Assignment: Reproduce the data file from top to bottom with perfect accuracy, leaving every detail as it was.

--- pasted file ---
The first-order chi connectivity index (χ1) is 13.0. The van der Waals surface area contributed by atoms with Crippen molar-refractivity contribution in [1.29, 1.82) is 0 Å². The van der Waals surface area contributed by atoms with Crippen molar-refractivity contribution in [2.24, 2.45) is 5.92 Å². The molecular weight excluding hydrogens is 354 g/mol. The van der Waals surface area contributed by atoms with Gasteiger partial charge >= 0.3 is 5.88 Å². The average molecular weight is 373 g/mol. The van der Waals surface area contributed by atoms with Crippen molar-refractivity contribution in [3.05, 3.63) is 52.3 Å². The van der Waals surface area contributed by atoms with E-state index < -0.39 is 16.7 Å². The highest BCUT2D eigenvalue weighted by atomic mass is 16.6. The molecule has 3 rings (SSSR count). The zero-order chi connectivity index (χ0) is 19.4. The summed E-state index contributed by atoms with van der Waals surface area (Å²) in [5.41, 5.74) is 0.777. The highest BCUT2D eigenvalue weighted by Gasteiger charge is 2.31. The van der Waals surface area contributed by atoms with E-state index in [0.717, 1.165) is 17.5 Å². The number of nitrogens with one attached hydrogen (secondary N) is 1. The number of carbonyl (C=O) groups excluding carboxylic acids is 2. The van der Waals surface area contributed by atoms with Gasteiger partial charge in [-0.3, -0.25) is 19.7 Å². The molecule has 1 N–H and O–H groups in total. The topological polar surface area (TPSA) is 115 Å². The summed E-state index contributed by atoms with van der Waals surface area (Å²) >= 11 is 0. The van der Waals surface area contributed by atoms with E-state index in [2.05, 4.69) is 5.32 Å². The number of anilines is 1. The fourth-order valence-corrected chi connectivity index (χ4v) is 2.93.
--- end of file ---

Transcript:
The first-order chi connectivity index (χ1) is 13.0. The van der Waals surface area contributed by atoms with Crippen molar-refractivity contribution in [1.29, 1.82) is 0 Å². The van der Waals surface area contributed by atoms with Crippen molar-refractivity contribution in [2.24, 2.45) is 5.92 Å². The molecular weight excluding hydrogens is 354 g/mol. The van der Waals surface area contributed by atoms with Gasteiger partial charge >= 0.3 is 5.88 Å². The average molecular weight is 373 g/mol. The van der Waals surface area contributed by atoms with Crippen molar-refractivity contribution in [3.05, 3.63) is 52.3 Å². The van der Waals surface area contributed by atoms with E-state index < -0.39 is 16.7 Å². The highest BCUT2D eigenvalue weighted by atomic mass is 16.6. The molecule has 3 rings (SSSR count). The zero-order chi connectivity index (χ0) is 19.4. The summed E-state index contributed by atoms with van der Waals surface area (Å²) in [5.41, 5.74) is 0.777. The highest BCUT2D eigenvalue weighted by Gasteiger charge is 2.31. The van der Waals surface area contributed by atoms with E-state index in [0.717, 1.165) is 17.5 Å². The number of nitrogens with one attached hydrogen (secondary N) is 1. The number of carbonyl (C=O) groups excluding carboxylic acids is 2. The van der Waals surface area contributed by atoms with Gasteiger partial charge in [-0.3, -0.25) is 19.7 Å². The molecule has 1 N–H and O–H groups in total. The topological polar surface area (TPSA) is 115 Å². The summed E-state index contributed by atoms with van der Waals surface area (Å²) >= 11 is 0. The van der Waals surface area contributed by atoms with E-state index in [2.05, 4.69) is 5.32 Å². The number of anilines is 1. The fourth-order valence-corrected chi connectivity index (χ4v) is 2.93.